The culture is spreading from Koramangala to neighbouring HSR Layout where recharging and bill payments service Paytm recently opened an office and the increasing number of startups attracting restaurants, bars and coffee shops and creating a virtuous circle. According to CrunchBase in 2014 Bengaluru, or Bangalore as it’s otherwise known received the world’s fifth largest amount of funding, $2.6bn, only beaten by San Francisco ($13bn), Beijing ($6.4bn) New York ($5.7bn), and, believe it or not, Palo Alto ($3,2bn) makes the top five.

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mumbai-metro

Mumbai’s success stories include messaging app Haptik which has grown to 32 staff and raised $1m in Seed Financing from Kalaari Capital, WizRocket, an analytics and messaging service who have secured $1.6m of funding and are working with 50 global customers as well as launching in Silicon Valley, and TinyOwl, a food ordering service which has raised $3m to fund aggressive expansion with more than 3k restaurants signing up to the service.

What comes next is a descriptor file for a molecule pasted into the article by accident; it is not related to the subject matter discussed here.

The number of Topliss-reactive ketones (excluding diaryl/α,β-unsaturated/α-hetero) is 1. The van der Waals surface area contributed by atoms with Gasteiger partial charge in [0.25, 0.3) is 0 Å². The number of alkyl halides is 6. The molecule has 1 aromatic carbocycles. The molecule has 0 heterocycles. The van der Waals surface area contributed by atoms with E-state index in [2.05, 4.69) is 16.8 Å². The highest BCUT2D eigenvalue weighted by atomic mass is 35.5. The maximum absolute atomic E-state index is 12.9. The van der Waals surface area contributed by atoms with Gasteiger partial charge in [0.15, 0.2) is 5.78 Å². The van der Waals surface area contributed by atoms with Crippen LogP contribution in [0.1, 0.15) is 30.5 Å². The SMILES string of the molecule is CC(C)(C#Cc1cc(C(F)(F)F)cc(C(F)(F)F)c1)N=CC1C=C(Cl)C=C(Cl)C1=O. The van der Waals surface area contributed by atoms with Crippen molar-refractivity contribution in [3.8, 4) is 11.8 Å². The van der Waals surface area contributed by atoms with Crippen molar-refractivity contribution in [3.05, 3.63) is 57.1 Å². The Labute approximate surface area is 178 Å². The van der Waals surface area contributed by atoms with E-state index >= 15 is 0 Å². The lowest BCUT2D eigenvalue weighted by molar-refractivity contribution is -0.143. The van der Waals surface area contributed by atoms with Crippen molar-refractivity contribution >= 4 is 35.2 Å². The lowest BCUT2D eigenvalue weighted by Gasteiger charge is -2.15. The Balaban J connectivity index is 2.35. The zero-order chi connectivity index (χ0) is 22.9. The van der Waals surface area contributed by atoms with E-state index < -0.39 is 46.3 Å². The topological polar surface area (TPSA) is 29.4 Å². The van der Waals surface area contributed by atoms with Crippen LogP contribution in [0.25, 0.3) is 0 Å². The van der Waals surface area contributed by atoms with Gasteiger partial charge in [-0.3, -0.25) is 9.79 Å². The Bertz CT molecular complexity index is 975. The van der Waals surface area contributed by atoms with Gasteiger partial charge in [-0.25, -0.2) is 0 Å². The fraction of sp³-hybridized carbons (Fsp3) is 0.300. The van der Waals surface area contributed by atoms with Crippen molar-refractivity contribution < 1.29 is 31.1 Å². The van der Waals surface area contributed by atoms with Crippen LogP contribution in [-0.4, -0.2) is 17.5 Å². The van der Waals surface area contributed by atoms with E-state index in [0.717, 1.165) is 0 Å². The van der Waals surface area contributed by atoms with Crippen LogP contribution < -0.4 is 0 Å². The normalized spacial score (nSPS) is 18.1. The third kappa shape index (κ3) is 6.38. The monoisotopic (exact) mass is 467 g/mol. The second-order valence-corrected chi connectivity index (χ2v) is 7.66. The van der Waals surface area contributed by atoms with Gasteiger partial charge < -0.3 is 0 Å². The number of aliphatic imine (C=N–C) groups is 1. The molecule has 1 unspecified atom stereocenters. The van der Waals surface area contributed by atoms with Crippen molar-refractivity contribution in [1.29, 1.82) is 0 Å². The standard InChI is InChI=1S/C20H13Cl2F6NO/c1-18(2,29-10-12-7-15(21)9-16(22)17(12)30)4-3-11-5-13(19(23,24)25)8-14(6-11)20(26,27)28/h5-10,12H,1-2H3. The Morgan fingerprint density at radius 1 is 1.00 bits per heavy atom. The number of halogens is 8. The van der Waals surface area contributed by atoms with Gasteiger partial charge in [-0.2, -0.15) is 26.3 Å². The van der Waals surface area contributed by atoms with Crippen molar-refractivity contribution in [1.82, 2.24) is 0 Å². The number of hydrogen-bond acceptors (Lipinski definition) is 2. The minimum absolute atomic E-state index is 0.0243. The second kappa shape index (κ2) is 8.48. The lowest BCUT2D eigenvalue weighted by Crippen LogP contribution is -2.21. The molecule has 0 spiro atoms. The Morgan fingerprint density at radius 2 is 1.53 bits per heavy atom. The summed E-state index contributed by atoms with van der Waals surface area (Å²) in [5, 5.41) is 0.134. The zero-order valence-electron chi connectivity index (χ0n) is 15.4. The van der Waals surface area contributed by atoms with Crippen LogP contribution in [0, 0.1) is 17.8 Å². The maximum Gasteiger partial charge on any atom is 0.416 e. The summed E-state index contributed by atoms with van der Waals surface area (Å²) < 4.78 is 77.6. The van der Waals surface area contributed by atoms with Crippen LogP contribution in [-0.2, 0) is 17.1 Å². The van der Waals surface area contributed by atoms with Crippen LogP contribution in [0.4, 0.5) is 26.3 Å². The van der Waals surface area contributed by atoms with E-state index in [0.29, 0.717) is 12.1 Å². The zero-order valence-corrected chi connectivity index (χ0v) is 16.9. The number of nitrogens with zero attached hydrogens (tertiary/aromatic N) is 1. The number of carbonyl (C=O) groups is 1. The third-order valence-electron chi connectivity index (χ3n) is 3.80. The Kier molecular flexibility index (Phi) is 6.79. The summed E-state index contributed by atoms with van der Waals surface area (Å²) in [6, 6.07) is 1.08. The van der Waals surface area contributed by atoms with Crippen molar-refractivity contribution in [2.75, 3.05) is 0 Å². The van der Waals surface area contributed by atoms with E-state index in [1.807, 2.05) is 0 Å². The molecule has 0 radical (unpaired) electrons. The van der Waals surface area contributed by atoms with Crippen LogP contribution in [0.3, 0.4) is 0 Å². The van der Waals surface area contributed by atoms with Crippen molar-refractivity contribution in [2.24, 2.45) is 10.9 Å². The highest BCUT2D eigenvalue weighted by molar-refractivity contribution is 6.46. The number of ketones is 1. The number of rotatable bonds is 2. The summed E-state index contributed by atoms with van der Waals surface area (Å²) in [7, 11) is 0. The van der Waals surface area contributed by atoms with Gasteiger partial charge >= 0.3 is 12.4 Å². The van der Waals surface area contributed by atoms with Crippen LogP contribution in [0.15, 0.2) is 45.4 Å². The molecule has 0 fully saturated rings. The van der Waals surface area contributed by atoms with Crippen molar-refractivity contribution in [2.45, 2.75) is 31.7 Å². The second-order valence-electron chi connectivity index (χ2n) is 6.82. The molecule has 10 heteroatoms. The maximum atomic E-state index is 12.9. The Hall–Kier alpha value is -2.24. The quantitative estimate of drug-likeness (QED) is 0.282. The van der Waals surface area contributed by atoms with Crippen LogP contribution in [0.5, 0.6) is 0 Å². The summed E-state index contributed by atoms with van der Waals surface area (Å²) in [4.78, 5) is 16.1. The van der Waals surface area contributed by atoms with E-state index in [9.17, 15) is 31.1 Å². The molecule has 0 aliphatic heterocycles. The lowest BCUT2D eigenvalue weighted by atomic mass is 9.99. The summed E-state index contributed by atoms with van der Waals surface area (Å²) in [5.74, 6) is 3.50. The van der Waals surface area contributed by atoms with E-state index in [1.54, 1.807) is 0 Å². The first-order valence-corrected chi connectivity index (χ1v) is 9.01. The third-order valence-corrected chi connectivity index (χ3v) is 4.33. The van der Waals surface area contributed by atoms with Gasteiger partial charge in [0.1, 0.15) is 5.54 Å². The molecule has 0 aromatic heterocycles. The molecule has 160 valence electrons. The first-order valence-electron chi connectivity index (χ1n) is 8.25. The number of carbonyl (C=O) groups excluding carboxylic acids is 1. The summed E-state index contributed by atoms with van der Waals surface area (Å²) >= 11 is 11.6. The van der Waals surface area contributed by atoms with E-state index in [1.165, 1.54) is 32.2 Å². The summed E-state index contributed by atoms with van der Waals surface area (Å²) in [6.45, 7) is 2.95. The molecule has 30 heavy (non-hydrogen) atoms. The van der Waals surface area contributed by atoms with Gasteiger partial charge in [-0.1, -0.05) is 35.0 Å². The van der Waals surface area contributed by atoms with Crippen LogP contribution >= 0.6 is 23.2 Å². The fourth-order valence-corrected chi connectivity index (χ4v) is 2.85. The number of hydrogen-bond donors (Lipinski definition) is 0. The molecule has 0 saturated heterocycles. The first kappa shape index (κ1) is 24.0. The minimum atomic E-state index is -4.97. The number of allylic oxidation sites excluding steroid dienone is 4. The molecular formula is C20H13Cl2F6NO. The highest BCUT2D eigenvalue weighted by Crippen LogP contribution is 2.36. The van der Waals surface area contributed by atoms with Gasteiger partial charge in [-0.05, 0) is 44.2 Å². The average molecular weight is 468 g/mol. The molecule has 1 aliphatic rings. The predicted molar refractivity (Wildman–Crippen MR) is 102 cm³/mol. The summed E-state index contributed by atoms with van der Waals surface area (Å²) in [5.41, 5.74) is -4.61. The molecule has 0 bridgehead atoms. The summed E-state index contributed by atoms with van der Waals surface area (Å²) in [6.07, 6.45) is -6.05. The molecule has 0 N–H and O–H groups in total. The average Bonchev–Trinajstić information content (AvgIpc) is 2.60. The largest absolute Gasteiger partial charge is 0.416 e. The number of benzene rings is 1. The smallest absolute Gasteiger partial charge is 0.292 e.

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A surge in funding over the second half of 2014 reflected the historic results of the Lok Sabha (Indian parliament’s lower house) elections which boosted investor confidence.
In Bengaluru, there is a perfect storm of companies going public, and successful founders becoming business angels and supporting a new age of entrepreneurship. Top talent from around the world is beginning to realise that Bengaluru could be the place to fulfil their dreams of creating a globally significant, future proof startup and founders, both international and home-grown, are flocking to the city.
Mumbai – only recently overtaken by Bengaluru as the Indian city to attract the most startup investment, you could describe Mumbai as a startup more by accident than by design. The most populous city in India and ninth largest in the world, the capital city of Maharashtra has more than 18 million people living in it – which guarantees you a sizeable entrepreneurial community.
Mumbai is also a wealthy city with the most millionaires and billionaires in India but they tend to be found in the worlds of big business, entertainment or industry rather than tech or IT pioneers. The cost of living and rent in Mumbai is high, bad news for founders, and the per capita income is $7,300 which is more than 3 times the national average.